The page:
Christopher Edward Hallett v. State of Ohio, et al, No. 16-14969 (11th Cir. 2017)

Annotate this Case
Download PDF
[DO NOT PUBLISH] IN THE UNITED STATES COURT OF APPEALS FOR THE ELEVENTH CIRCUIT ________________________ No. 16-14969 Non-Argument Calendar ________________________ D.C. Docket No. 5:16-cv-00238-TJC-PRL CHRISTOPHER EDWARD HALLETT, Plaintiff-Appellant, versus STATE OF OHIO, GARY RICH, Esq., ELISE BURKEY, Esq., BENJAMIN JOLTIN, CHRISTINA MARIE BURNHARM-HALLETT, Defendants-Appellees. ________________________ Appeal from the United States District Court for the Middle District of Florida ________________________ (October 10, 2017) Before TJOFLAT, JULIE CARNES and JILL PRYOR, Circuit Judges. PER CURIAM: Christopher Hallett, proceeding pro se, appeals the district court’s dismissal sua sponte of his civil rights complaint for lack of subject matter jurisdiction. On appeal, Hallett argues generally that the district court erred and that the district court denied him due process by dismissing his complaint. We review de novo dismissals for lack of subject matter jurisdiction. Nicholson v. Shafe, 558 F.3d 1266, 1270 (11th Cir. 2009). Pro se pleadings are to be liberally construed and held to a less stringent standard than pleadings drafted by attorneys. Powell v. Lennon, 914 F.2d 1459, 1463 (11th Cir. 1990). However, conclusory allegations and bare legal conclusions are insufficient to preclude dismissal. Oxford Asset Mgmt., Ltd. v. Jaharis, 297 F.3d 1182, 1188 (11th Cir. 2002). Federal courts are limited in their jurisdiction to the power conferred by the Constitution and federal statutes, and the party invoking the court’s jurisdiction bears the burden of proving the existence of federal jurisdiction. Bishop v. Reno, 210 F.3d 1295, 1298 (11th Cir. 2000). When a district court lacks subject matter jurisdiction, it has no power to render a judgment on the merits and should dismiss the complaint “sua sponte if necessary, pursuant to Fed. R. Civ. P. 12(h)(3).” Nat’l Parks Conservation Ass’n v. Norton, 324 F.3d 1229, 1240 (11th Cir. 2003). 2 Subject matter jurisdiction in federal court can be established through one of three alternatives: (1) jurisdiction pursuant to a specific statutory grant; (2) federal question jurisdiction pursuant to 28 U.S.C. § 1331; or (3) diversity jurisdiction pursuant to 28 U.S.C. § 1332. Baltin v. Alaron Trading Corp., 128 F.3d 1466, 1469 (11th Cir. 1997). “The district courts shall have original jurisdiction of all civil actions arising under the Constitution, laws, or treaties of the United States.” 28 U.S.C. § 1331. A claim that purports to arise under the Constitution or a federal statute may be dismissed if the alleged claim “clearly appears to be immaterial and made solely for the purpose of obtaining jurisdiction” or if “such a claim is wholly unsubstantial and frivolous.” Blue Cross & Blue Shield of Ala. v. Sanders, 138 F.3d 1347, 1352 (11th Cir. 1998) (quotations omitted). The Supreme Court has held that federal officials may be sued in their individual capacities for violations of a person’s constitutional rights. Bivens v. Six Unknown Named Agents of Fed. Bureau of Narcotics, 403 U.S. 388, 397 (1971). Bivens actions are brought directly under the Constitution, without a statute providing a cause of action. Hardison v. Cohen, 375 F.3d 1262, 1264 (11th Cir. 2004). Additionally, 42 U.S.C. § 1983 creates a private right of action for deprivations of federal rights by persons acting under color of state law. 42 U.S.C. § 1983. To prevail on a § 1983 claim, “a plaintiff must demonstrate both (1) that 3 the defendant deprived h[im] of a right secured under the Constitution or federal law and (2) that such a deprivation occurred under color of state law.” Arrington v. Cobb Cty., 139 F.3d 865, 872 (11th Cir. 1998). “A person acts under color of state law when he acts with authority possessed by virtue of his employment with the state.” Griffin v. City of Opa-Locka, 261 F.3d 1295, 1303 (11th Cir. 2001). The Eleventh Amendment provides immunity for states from lawsuits brought by “Citizens of another State, or by Citizens or Subjects of any Foreign State.” U.S. Const. amend. XI. The Eleventh Amendment bars a federal court from exercising jurisdiction over a lawsuit against a non-consenting state. See Vt. Agency of Nat. Res. v. United States ex rel. Stevens, 529 U.S. 765, 778 (2000). “Neither slavery nor involuntary servitude, except as punishment for a crime . . . shall exist within the United States.” U.S. Const. amend. XIII. As the Supreme Court has explained, the primary purpose of the Thirteenth Amendment was to “abolish the institution of African slavery as it had existed in the United States at the time of the Civil War.” United States v. Kozminski, 487 U.S. 931, 942 (1988). Thus, “the prohibition against involuntary servitude does not prevent the State or Federal Governments from compelling their citizens, by threat of criminal sanction, to perform certain civic duties.” Id. at 943-44. To establish diversity jurisdiction in cases between United States citizens, a plaintiff must show that the amount in controversy exceeds $75,000 and that the 4 case is between citizens of different states. 28 U.S.C. § 1332(a). Diversity jurisdiction requires that no plaintiff is a citizen of the same state as any defendant. MacGinnitie v. Hobbs Grp., LLC, 420 F.3d 1234, 1239 (11th Cir. 2005). The party seeking federal jurisdiction bears the burden to demonstrate that diversity exists by a preponderance of the evidence. Molinos Valle Del Cibao, C. por A. v. Lama, 633 F.3d 1330, 1341 (11th Cir. 2011). The complaint “must allege the citizenship, not residence, of the natural defendants.” Id. at 1342 n.12. Alleging residency is not sufficient. See id. at 1342. No state shall “deprive any person of life, liberty, or property, without due process of law.” U.S. Const. amend. XIV, § 1. A violation of procedural due process occurs where the state fails to provide due process in the deprivation of a protected liberty interest. McKinney v. Pate, 20 F.3d 1550, 1557 (11th Cir. 1994) (en banc). On the other hand, a violation of substantive due process occurs where an individual’s fundamental rights, those “implicit in the concept of ordered liberty,” are infringed—no matter the fairness of the procedure. Id. at 1556. The district court did not err in dismissing Hallett’s complaint for lack of subject matter jurisdiction. Although Hallett alleged that jurisdiction was proper under Bivens, he failed to name any federal official as a defendant. As for §1983, he failed to allege that the defendants acted under color of state law, and 5 failed to substantiate his claim with anything other than conclusory allegations. Further, Hallett failed to allege diversity jurisdiction properly, even after the district court raised the possibility and provided him with an opportunity to amend his complaint. Finally, because Hallett failed to articulate his due process argument with any specificity, and because the district court was performing its duty to ensure that it had jurisdiction over Hallett’s complaint, there is no colorable argument that Hallett was denied any variety of due process. AFFIRMED. 1 1 Hallett has moved this Court to “enforce discovery.” His motion is denied. 6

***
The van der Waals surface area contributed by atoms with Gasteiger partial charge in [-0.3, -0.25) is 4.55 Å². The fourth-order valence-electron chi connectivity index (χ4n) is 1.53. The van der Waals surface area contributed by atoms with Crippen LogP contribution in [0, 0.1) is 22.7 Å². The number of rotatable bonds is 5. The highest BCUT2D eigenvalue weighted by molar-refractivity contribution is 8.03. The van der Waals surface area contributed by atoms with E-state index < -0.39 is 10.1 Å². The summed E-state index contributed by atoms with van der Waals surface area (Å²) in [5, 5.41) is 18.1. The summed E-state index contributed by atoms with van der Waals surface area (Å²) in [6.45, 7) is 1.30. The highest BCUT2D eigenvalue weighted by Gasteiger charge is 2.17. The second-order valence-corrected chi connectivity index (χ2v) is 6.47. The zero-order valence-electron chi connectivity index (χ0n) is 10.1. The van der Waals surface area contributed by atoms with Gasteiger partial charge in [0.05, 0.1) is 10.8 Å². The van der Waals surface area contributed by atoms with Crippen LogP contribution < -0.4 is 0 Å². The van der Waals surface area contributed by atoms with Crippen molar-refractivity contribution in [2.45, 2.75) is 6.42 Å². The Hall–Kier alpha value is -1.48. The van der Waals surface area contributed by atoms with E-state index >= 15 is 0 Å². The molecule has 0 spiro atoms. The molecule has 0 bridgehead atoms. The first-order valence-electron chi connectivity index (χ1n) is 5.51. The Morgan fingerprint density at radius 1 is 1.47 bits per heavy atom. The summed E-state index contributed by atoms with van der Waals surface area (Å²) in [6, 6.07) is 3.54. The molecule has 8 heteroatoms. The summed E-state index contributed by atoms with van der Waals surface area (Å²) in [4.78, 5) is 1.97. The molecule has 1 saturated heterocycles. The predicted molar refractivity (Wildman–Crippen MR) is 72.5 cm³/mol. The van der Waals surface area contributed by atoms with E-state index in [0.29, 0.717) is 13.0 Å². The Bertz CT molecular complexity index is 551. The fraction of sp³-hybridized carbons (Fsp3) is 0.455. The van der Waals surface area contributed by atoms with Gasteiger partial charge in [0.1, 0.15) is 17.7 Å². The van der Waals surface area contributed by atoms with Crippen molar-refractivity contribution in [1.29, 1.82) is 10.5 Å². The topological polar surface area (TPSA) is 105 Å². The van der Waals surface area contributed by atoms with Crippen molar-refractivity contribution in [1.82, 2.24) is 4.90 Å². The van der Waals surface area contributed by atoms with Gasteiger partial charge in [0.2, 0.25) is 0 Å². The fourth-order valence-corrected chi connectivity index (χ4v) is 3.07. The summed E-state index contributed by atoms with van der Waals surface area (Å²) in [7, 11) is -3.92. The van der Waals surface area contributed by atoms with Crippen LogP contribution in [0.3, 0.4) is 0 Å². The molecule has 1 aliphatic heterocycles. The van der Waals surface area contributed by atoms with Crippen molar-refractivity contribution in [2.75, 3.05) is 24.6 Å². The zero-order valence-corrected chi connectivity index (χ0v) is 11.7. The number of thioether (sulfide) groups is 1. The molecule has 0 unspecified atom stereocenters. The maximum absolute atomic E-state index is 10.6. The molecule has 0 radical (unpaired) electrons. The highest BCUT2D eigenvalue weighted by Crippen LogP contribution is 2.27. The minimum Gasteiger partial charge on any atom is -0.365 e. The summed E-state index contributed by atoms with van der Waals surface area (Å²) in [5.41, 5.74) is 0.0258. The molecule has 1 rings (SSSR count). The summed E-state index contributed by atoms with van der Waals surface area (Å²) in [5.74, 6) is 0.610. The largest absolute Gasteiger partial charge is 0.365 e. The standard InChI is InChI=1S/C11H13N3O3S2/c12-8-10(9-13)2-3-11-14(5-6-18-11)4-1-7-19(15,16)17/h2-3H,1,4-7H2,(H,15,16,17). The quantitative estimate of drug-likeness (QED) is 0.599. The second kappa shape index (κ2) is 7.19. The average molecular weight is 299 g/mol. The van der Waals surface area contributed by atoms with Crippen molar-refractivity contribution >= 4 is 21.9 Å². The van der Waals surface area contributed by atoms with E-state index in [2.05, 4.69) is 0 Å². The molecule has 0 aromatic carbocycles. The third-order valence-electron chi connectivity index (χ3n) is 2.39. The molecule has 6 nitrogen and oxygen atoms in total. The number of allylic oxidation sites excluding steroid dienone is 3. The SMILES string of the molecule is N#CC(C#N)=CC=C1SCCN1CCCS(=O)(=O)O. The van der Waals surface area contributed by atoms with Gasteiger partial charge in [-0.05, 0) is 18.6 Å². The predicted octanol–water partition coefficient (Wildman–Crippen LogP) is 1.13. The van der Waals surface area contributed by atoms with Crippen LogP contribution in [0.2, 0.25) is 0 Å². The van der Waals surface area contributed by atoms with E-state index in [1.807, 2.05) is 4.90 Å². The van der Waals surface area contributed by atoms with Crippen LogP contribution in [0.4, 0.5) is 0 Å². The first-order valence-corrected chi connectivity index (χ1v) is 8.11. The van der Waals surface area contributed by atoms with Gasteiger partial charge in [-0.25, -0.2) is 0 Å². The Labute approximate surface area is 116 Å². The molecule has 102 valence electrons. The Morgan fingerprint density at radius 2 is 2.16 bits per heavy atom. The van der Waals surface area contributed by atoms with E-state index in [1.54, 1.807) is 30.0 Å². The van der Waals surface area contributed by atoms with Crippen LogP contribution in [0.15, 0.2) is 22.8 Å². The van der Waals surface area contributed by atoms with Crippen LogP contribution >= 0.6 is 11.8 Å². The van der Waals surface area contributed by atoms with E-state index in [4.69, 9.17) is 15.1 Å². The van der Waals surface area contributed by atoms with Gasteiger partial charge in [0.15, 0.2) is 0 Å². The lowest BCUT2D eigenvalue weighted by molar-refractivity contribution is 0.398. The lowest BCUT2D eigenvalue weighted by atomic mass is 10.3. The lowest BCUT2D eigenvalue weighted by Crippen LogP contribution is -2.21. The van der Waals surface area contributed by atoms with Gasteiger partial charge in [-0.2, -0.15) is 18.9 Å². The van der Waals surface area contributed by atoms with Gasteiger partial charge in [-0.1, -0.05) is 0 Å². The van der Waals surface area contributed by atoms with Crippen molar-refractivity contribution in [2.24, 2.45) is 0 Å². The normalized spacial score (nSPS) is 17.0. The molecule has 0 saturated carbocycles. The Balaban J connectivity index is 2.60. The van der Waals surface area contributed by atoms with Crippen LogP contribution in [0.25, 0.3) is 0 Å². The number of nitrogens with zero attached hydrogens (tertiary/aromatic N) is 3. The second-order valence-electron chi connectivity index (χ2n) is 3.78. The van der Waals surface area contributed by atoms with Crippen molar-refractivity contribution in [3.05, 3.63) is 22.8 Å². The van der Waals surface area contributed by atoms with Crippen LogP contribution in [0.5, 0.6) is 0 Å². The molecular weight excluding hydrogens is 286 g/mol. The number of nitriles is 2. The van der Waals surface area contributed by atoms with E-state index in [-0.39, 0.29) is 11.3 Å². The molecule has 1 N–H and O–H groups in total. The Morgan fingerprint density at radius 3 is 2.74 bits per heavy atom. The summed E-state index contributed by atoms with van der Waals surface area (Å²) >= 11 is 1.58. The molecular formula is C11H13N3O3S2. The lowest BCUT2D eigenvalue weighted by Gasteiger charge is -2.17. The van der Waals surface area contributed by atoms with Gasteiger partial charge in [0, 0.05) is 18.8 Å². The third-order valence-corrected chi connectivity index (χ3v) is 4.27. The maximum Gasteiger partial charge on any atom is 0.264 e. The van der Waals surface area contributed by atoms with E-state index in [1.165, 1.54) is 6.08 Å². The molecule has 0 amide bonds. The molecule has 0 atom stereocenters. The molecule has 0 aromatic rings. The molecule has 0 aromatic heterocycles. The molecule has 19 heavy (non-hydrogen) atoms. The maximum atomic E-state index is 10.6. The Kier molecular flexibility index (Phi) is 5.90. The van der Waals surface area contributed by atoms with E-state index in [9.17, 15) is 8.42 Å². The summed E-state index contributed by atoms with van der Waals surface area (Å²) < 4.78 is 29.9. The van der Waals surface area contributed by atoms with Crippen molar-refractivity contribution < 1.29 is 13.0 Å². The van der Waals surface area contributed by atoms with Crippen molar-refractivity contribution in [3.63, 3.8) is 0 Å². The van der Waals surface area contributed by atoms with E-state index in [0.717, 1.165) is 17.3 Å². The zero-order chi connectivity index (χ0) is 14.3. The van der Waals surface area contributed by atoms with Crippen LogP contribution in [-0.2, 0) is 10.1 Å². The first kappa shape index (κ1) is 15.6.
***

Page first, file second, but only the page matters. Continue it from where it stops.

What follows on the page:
Some case metadata and case summaries were written with the help of AI, which can produce inaccuracies. You should read the full case before relying on it for legal research purposes.

This site is protected by reCAPTCHA and the Google Privacy Policy and Terms of Service apply.